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Ninth Circuit: Officer May Be Liable for Unlawful Seizure and Conspiracy

On September 29, 2011, the Ninth Circuit Court of appeals held that a Michigan police officer who conspired to falsely arrest a man was not entitled to summary judgment.

Nidal Bazzi, a felon on federal supervised release, was temporarily employed by Marwan Haidar, who was later indicted for wire fraud. Once their working relationship terminated, their relationship became contentious after Bazzi informed Haidar's girlfriend of the indictment.

In retaliation, Haidar tried to enlist Officers Daniel Saab and Fred Thompson to fabricate charges against Bazzi for breaking a car window. When Thompson declined Saab's request to file the false report, Saab wrote the report anyway. Later, Thompson was on patrol with Officer Lindsay Cox, he received a call on his personal cell phone from Haidar, stating Bazzi was transporting drugs and guns. When Bazzi was stopped, the vehicle search produced no drugs or guns, and no citation was issued. However, Cox filed a false internal report, stating Bazzi was stopped on suspicion of driving a stolen car, which resulted in Bazzi's arrest for violating the terms of his supervised release, which was later dismissed.

After an internal investigation revealed the filing of the false report and other misconduct, Saab was forced to resign and was tried in federal court for tampering with witnesses and evidence based on Bazzi's allegations. He was found not guilty on all accounts by the jury.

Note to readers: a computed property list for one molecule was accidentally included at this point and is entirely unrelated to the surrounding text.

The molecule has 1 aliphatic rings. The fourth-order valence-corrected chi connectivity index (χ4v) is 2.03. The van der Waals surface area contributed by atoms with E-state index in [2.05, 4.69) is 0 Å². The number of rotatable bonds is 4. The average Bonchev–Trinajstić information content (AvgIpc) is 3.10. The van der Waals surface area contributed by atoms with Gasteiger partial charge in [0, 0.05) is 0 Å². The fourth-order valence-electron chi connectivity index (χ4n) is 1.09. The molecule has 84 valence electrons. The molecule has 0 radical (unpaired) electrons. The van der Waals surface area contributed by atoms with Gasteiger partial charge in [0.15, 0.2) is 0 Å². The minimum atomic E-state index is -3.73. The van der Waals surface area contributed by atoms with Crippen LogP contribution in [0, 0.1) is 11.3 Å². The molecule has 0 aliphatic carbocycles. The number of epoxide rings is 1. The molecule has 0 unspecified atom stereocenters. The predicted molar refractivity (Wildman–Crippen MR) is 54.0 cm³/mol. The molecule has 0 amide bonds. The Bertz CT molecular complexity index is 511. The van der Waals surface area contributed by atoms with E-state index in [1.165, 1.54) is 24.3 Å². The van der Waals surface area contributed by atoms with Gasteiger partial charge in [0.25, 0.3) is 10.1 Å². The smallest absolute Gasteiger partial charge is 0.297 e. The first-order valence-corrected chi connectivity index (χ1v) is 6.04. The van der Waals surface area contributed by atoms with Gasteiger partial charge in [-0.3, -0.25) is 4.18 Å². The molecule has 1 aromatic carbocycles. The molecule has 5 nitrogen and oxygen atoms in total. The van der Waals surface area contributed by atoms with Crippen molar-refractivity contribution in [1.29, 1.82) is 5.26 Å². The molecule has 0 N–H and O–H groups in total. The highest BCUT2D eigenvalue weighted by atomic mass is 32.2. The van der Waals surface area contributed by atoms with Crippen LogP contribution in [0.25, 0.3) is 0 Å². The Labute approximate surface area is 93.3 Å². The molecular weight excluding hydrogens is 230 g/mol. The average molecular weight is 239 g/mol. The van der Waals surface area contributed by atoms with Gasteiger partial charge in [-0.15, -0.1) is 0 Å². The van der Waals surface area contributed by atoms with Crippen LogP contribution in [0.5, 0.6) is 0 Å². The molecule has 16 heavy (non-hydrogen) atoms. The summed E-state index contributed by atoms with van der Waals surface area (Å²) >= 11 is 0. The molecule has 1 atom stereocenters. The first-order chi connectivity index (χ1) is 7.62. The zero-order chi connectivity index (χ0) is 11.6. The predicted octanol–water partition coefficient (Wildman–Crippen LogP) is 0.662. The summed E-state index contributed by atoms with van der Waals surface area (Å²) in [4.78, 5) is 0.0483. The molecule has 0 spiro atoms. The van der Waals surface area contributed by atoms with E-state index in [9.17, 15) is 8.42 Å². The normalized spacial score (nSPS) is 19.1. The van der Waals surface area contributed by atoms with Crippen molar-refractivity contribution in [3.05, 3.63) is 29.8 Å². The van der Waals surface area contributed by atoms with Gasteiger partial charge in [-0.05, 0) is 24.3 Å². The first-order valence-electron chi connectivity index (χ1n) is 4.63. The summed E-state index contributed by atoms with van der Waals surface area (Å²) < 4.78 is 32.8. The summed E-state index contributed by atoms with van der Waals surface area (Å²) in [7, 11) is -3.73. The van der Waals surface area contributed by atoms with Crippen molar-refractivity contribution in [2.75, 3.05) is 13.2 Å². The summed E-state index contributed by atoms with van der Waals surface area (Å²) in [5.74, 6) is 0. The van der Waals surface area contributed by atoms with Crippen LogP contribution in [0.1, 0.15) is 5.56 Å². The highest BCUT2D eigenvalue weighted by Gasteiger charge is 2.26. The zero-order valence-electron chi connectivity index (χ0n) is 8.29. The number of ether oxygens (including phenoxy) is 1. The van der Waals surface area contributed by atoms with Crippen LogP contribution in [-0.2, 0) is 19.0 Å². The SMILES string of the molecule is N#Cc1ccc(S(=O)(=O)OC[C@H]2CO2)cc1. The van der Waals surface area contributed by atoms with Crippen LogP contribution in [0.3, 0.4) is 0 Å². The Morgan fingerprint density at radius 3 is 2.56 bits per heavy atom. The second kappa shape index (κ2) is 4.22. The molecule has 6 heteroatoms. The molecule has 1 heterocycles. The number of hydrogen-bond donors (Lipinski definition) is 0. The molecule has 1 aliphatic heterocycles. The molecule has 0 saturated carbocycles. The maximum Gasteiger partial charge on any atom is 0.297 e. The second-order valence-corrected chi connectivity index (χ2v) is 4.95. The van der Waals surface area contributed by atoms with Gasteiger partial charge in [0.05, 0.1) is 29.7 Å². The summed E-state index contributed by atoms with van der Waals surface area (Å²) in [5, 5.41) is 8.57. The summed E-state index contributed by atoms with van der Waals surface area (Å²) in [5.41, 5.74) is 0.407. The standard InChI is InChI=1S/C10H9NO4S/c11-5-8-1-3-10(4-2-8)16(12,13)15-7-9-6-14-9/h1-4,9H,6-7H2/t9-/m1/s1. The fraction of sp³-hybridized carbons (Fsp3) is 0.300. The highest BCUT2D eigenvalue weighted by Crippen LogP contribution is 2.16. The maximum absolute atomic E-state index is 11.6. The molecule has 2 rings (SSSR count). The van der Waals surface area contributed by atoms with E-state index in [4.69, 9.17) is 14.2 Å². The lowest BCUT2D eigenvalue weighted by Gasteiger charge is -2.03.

Bazzi then filed a civil rights action pursuant to 42 U.S.C. § 1983 in Michigan federal court against Saab, Haidar, Thompson, and the City of Dearborn. Saab entered into a Consent judgment with Bazzi, who also stipulated to an order granting summary judgment. The district court granted Thompson and the City of Dearborn a summary judgment, which Bazzi appealed claiming civil conspiracy where a single plan existed in which the named parties conspired to cause Bazzi injury. The Ninth Circuit held that express agreement among all conspirators is not necessary.

Bazzi was falsely arrested, which violated his constitutional rights. Thus his supervised release revocation was without due process. The inference of Thompson being involved in the conspiracy beyond seizing Bazzi was weak. Bazzi presented no evidence to show Thompson was anything other than an involuntary participant of Saab's conspiracy to deny Bazzi his Due Process and Fourth Amendment rights by issuing a false police report. Therefore, the Ninth Circuit reversed the portion of the judgment granting Thompson summary judgment on the claim that he conspired to violate Bazzi's Fourth Amendment rights against unreasonable seizure and affirmed the judgment on Bazzi's Due Process claims.

Bazzi was represented by Berkley, Michigan attorneys Wolfgang Mueller and Olsman Mueller. See: Bazzi v. City of Dearborn, 658 F.3d 598 (6th Cir. 2011).

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Related legal case

Bazzi v. City of Dearborn